An additional advantage of the technique under consideration is the fact that the hydrogen content of the reinjected primary coolant can also be kept within the specified values during load change processes.

Patent Citations
Cited PatentFiling datePublication dateApplicantTitle
US2372538 *Sep 6, 1943Mar 27, 1945White James CFlushing means for centrifugal pumps
US2791182 *Aug 11, 1954May 7, 1957Julius ScheidlWater aerating pump
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Referenced by
Citing PatentFiling datePublication dateApplicantTitle
US4363779 *Sep 15, 1980Dec 14, 1982Commissariat A L'energie AtomiquePressurized water reactor
US4842811 *Feb 5, 1985Jun 27, 1989Westinghouse Electric Corp.Catalytic deoxygenation of coolant water in recirculation loops
US5285486 *Nov 25, 1992Feb 8, 1994General Electric CompanyInternal passive hydrogen peroxide decomposer for a boiling water reactor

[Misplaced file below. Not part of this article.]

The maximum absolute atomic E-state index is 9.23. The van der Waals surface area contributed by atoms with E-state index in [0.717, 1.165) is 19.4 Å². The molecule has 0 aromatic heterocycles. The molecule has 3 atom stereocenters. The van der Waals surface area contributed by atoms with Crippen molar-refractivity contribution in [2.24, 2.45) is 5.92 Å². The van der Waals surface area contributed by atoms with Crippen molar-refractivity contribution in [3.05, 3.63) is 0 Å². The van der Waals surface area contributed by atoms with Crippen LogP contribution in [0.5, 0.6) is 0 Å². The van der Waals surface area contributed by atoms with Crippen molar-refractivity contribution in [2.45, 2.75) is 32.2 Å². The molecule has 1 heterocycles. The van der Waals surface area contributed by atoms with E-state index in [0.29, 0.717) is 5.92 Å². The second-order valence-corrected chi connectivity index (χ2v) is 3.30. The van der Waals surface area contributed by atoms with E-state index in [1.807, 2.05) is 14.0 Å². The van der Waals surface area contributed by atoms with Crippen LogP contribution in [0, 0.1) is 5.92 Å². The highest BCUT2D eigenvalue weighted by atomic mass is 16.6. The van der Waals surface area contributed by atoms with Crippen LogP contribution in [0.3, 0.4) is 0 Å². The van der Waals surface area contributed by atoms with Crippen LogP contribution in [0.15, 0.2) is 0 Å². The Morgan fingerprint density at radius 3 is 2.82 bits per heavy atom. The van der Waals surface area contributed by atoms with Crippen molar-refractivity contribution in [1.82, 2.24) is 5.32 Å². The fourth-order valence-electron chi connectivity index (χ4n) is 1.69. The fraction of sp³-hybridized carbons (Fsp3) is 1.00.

US5287392 *Nov 25, 1992Feb 15, 1994General Electric CompanyInternal passive water recombiner/hydrogen peroxide decomposer for a boiling water reactor
US5392325 *May 21, 1993Feb 21, 1995General Electric CompanyMethod and apparatus for local protection of piping systems from stress corrosion cracking
US5515406 *May 21, 1993May 7, 1996General Electric CompanyInternal passive catalytic ammonia converter for reduction of main steam dose rate associated with hydrogen water chemistry
US6928134 *Mar 30, 1998Aug 9, 2005Framatome Anp GmbhApparatus for admitting gas into the primary coolant of a pressurized water reactor
Classifications
U.S. Classification376/306, 976/DIG.295, 976/DIG.294
International ClassificationB01F5/16, G21D3/08, G21D1/02, G21D1/04, F04D31/00
Cooperative ClassificationG21D1/02, F04D31/00, B01F5/162, G21D1/04, Y02E30/40
European ClassificationF04D31/00, G21D1/02, B01F5/16B, G21D1/04
Legal Events
DateCodeEventDescription
Feb 22, 1983CCCertificate of correction
Feb 18, 1981ASAssignment
Owner name: BABCOCK-BROWN BOVERI REAKTOR GMBH 6800 MANNEHEIM 4
Free format text: ASSIGNMENT OF ASSIGNORS INTEREST.;ASSIGNORS:STIEFEL, MAX;WOLFBEISS, ERICH;REEL/FRAME:003828/0175
Effective date: 19780908